12. The method according to claim 11, wherein each of the analyte capture zones of said lateral flow test strip binds a different species of analyte.
13. The method according to claim 11, wherein each of the analyte capture zones of said lateral flow test strip binds the same species of analyte.
14. The method according to claim 13, wherein each of the analyte capture zones of said lateral flow test strip binds the same species of analyte at varying concentrations of analyte.
15. The method according to claim 11, wherein the sample receiving area of said lateral flow test strip is rectangular shaped.
16. The method according to claim 11, wherein the analyte capture zones of said lateral flow test strip contain about 1 nanoliter to about 1 microliter of one or more analyte capturing compositions.
17. The method according to claim 11, wherein the analyte capturing zones of said lateral flow test strip comprise at least one member selected from the group consisting of binders, antibodies, and antigens.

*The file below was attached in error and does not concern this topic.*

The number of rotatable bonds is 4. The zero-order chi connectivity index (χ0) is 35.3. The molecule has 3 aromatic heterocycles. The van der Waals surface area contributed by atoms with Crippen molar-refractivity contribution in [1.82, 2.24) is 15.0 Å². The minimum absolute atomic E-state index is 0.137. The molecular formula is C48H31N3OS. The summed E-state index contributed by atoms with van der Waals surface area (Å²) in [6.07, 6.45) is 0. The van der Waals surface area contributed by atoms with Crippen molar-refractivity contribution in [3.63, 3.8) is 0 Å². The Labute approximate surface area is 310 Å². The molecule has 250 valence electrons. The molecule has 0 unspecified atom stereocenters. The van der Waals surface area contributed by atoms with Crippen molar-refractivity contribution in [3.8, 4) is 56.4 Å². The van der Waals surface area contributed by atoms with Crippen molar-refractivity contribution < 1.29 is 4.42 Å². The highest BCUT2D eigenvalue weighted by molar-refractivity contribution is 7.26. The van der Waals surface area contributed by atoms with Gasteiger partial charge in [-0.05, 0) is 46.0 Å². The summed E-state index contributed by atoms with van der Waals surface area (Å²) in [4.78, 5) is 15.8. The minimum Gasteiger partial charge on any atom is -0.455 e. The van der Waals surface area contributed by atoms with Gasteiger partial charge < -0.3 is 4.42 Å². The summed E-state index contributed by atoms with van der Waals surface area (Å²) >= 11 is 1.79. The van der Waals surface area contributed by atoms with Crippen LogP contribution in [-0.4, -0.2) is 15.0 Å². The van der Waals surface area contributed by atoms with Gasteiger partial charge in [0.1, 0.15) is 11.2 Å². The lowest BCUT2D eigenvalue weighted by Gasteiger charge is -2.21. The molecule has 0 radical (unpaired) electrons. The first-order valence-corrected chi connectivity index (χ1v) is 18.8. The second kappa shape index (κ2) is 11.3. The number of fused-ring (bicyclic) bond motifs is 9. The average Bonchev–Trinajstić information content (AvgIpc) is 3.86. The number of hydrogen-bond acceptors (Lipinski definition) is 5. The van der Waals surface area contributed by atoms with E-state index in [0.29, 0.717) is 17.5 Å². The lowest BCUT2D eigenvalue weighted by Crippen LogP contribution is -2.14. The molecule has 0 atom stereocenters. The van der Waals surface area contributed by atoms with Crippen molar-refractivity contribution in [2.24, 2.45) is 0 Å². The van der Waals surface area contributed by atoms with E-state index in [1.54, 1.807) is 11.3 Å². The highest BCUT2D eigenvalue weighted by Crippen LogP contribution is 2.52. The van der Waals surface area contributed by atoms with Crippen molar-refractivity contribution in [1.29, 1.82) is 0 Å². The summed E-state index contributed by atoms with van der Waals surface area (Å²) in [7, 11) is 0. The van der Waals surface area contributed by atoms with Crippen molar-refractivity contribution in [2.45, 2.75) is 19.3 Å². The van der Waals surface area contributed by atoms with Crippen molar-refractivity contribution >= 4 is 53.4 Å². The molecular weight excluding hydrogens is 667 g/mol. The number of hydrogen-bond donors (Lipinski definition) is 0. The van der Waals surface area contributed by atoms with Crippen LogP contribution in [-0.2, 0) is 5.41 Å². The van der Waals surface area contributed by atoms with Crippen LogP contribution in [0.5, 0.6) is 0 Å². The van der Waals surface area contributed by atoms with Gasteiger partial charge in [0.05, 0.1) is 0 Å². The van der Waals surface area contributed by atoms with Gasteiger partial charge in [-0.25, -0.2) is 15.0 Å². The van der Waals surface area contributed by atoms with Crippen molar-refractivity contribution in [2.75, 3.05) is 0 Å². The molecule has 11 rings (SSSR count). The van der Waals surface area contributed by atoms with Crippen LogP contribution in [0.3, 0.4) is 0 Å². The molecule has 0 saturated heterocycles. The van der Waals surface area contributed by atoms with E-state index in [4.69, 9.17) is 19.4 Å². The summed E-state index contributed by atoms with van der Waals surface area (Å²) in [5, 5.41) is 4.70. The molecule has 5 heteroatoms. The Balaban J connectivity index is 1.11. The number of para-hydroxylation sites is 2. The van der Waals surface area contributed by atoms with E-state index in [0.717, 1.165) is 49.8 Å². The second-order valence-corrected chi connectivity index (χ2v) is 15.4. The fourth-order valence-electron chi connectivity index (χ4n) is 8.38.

18. The method according to claim 11, wherein said lateral flow test strip comprises a component of a competition assay, an indirect assay, or a sandwich assay.
19. The method according to claim 11, wherein the analyte capture zones of said lateral flow test strip comprise an immobilized component of a competition assay.
20. The method according to claim 11, further comprising the step of:
washing said lateral flow test strip with buffer to remove any excess or non-specifically bound material.
21. The method according to claim 11, wherein the lateral flow test strip further comprises an absorbent pad downstream from the sample receiving area and the capture zones.
22. The method according to claim 11, further comprising the step of:
applying a label-containing liquid to said lateral flow test strip to detect the presence of an analyte captured in an analyte capture zone.
23. The method according to claim 11, wherein the analyte capture zones of said lateral flow test strip comprise an immobilized component of a sandwich assay.
Description
CROSS-REFERENCE TO RELATED APPLICATION